Anne: We also alert ourselves to upcoming anniversaries such as the Suffrage Centennial. We are working towards having many of our suffrage collections digitized by 2019.
What is the frequency of donors approaching the Library with potential collections, and how has that been impacted by digitization of other materials?
Kathy: Sometimes I am approached more than once a day. Often it is a personal reference or connection to Radcliffe or the Library, though we do not necessarily take everything offered to us. Often attics get cleared when a loved one passes. We got a great collection this past fall of women’s letters from Maine–several file cabinets of material. Sometimes we hear from dealers, and get lots of auction catalogs. We might buy a single item if it seems relevant; I really like women’s diaries. I do purchase diaries [smiles].
Do you have a set budget or goal number for annual acquisitions, or do you make decisions solely case by case?
Kathy: Sometimes it is hard to answer exactly, even to colleagues or other folks in the institution—how many feet of material are you going to bring in, how many collections, or how much are you going to spend? It is very unpredictable. Spring and fall tend to be busier times—people cleaning [laughs], but you never know. Someone contacted us in the past twelve months: in the back of her parents’ closet, what she always thought was a hatbox containing men’s hats, actually had dozens of letters from a girlfriend of her father’s that she never knew existed.
Anne: Kathy alluded to Eva’s inquiries and efforts. Eva would send out letters to potential donors, and plant these little seeds. Very often decades later, Kathy will get a phone call, saying “I am ready to give you my papers,” and they come in! We just got the papers of Elisabeth Owen Burger, who is related to two other collections that are here.
Kathy: When she died, her son was aware of the other papers held here, so he donated his mother’s papers to the Schlesinger.
Anne: All these relationships and connections—it is really fabulous.
Kathy: We also have great relationships with dealers, who often let us know about things before they go into the catalog.
Anne: Like the hairwork album we just obtained! This is a little diary-sized thing with braided hair of a woman’s friends and family. This was apparently a thing women did—collecting hair—and this album dates from 1858-1924, but we did not have one yet in our collection.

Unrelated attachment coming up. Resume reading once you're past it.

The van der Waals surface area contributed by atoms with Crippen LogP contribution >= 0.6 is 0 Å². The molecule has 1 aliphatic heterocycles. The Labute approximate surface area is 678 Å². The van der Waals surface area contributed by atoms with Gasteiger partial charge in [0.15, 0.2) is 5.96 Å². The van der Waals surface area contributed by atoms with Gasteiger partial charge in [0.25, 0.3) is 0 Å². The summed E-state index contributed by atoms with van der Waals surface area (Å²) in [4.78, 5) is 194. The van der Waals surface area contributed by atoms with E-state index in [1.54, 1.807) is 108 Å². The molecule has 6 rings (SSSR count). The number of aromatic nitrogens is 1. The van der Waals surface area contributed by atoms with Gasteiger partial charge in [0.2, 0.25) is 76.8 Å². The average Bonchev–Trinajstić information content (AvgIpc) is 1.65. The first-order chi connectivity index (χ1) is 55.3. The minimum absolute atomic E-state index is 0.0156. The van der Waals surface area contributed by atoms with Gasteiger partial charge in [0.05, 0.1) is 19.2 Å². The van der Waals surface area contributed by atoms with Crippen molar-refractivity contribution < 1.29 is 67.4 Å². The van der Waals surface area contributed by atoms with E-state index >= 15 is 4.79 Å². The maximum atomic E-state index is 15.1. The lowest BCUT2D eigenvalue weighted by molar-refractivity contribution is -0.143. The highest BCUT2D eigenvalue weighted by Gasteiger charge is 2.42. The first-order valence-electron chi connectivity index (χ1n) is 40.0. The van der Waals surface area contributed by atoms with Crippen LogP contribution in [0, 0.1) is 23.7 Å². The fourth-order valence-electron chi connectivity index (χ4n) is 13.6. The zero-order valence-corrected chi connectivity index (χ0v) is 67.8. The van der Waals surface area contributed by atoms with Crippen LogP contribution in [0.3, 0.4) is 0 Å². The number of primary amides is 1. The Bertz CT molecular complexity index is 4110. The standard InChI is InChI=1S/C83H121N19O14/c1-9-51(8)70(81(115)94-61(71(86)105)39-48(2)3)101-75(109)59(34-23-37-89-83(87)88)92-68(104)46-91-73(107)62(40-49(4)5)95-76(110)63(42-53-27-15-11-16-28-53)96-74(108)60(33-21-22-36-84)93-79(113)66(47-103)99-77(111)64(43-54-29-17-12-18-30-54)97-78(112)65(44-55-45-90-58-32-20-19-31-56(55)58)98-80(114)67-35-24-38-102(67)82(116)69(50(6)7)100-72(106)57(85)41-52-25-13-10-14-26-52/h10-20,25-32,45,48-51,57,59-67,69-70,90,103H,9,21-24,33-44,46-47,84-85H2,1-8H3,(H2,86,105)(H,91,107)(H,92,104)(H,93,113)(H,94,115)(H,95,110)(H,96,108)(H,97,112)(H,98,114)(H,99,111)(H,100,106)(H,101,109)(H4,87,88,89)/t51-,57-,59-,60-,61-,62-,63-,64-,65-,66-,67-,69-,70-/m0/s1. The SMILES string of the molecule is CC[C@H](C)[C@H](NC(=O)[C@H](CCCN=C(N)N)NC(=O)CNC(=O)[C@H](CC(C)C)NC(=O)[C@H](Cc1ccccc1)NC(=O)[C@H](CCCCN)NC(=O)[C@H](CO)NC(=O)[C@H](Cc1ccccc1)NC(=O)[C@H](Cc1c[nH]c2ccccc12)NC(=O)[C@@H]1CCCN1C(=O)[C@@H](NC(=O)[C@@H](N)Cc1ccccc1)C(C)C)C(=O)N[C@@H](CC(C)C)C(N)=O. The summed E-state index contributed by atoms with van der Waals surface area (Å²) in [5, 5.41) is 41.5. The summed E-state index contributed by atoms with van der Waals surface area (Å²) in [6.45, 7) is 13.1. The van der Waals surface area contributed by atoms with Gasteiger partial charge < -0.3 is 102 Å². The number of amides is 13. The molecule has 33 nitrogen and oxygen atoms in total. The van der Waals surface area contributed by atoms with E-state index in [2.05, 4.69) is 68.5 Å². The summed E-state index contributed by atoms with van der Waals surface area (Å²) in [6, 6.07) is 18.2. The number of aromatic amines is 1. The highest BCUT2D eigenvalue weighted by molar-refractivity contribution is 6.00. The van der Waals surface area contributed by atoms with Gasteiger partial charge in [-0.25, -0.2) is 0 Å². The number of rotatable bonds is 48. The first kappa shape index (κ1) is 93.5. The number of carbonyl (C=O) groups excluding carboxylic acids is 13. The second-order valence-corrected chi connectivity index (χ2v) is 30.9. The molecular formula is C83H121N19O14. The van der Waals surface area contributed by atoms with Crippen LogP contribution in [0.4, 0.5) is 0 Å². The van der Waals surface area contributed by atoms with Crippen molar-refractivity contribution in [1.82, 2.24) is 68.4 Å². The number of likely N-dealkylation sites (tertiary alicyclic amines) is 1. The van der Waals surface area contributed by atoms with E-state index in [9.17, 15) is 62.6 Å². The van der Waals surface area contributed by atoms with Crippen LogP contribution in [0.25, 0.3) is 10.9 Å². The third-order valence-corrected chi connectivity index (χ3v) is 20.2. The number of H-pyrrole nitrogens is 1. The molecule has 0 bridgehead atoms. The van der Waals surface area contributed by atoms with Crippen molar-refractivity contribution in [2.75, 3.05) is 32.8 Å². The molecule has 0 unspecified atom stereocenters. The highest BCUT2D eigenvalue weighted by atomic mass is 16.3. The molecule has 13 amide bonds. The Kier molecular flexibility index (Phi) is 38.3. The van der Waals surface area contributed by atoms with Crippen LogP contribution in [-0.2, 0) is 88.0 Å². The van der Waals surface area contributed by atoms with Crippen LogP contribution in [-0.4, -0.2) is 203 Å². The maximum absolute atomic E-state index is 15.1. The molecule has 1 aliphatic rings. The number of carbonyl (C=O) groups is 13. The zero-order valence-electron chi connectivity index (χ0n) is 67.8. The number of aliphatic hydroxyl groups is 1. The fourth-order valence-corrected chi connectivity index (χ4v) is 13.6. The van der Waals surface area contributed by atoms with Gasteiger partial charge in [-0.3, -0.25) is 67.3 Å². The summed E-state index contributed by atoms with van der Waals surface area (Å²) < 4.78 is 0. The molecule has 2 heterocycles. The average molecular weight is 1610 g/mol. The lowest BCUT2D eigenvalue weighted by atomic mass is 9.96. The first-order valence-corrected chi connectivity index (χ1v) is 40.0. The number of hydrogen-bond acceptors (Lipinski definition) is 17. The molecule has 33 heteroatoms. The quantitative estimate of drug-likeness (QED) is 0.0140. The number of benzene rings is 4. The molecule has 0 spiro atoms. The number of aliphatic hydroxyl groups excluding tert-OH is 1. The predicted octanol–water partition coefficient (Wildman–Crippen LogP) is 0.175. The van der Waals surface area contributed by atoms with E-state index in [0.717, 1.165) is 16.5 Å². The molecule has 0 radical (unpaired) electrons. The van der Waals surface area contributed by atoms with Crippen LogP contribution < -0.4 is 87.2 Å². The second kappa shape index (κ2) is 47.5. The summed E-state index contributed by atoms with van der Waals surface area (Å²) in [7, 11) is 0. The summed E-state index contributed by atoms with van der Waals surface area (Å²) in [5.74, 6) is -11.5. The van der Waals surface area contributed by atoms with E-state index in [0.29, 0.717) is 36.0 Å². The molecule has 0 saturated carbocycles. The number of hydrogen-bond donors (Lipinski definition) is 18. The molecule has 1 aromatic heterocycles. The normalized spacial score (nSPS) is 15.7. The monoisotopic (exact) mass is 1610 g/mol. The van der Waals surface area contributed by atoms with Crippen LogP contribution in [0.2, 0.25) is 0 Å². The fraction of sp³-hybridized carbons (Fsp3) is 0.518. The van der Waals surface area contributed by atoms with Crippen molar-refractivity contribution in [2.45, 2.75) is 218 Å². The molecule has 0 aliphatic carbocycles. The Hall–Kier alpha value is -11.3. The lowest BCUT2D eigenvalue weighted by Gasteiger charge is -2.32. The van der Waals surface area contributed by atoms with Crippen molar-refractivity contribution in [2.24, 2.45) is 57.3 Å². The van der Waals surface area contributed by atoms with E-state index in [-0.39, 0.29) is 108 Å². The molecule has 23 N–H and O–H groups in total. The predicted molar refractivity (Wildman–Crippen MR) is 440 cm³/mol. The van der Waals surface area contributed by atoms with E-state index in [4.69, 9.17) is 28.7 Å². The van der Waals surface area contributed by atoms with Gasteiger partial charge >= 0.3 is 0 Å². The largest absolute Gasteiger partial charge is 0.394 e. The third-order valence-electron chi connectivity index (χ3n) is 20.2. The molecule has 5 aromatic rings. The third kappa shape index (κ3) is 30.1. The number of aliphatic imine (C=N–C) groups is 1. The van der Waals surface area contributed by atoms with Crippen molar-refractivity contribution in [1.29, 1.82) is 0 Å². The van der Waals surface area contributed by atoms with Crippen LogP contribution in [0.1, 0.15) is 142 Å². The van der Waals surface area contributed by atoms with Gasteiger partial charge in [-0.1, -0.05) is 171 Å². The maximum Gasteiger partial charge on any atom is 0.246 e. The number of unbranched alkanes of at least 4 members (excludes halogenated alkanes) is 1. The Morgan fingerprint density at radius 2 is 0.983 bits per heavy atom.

Kathy: Sometimes friends or colleagues spot items on eBay. Things can show up in unexpected places, and if you do not act, they will be gone. A couple years ago on eBay there was an amazing set of diaries of the only woman avocado farmer in California in the 20s and 30s. Her husband had died, and she inherited a big avocado grove; and the diaries, from what you could see online, read like Grapes of Wrath. She describes the dustbowl, these jalopies with three generations of a family pulling into the farm, begging for work, begging for food. We bid on it, and we did not get it. I hope that they went to some place that will make them accessible, because this was really vivid material.
I once saw a collection on eBay of a Boston woman’s letters. She went south at the very beginning of the Civil War, as soon as the Sea Islands were under Union control, along with nearly 1,000 women from the North who went down as teachers. She was writing home to her Boston family about conditions on the Sea Islands and domestic relations of the slaves. Whoever owned the letters was selling them one by one.
Kathy: I know! We were able to buy three, and her diary; but there were six or seven more that went to different people, so now this collection is split up all over the place, and we do not know where the other letters are.
How long does the process usually take, from first contact to acquisition?
Kathy: It can be a very long time, especially if we have approached them. However, if the donor has approached us, they are ready to go, and are within a fairly small radius of the Library, the process can be quite quick. Sometimes, within a matter of weeks: if someone calls us, and it sounds good, they might mail the materials, or we may go visit. They will fill out a donor questionnaire, we create a deed of gift—ideally we do not want to bring in a collection until we have a signed deed of gift—but that can take very little time. I visited a house today in Cambridge, and set aside 14 or 15 containers of materials. Since the woman is selling the house, she filled out her questionnaire on site, I will probably do up the deed of gift this afternoon, and the movers will go and pick up the collection one morning next week. We can also promise people that Anne will create a catalog record in HOLLIS (Harvard’s Online Library Catalog) within three or four weeks of the collection arriving. We let potential users know we have a collection even if it is closed, or even if it is not available until processed.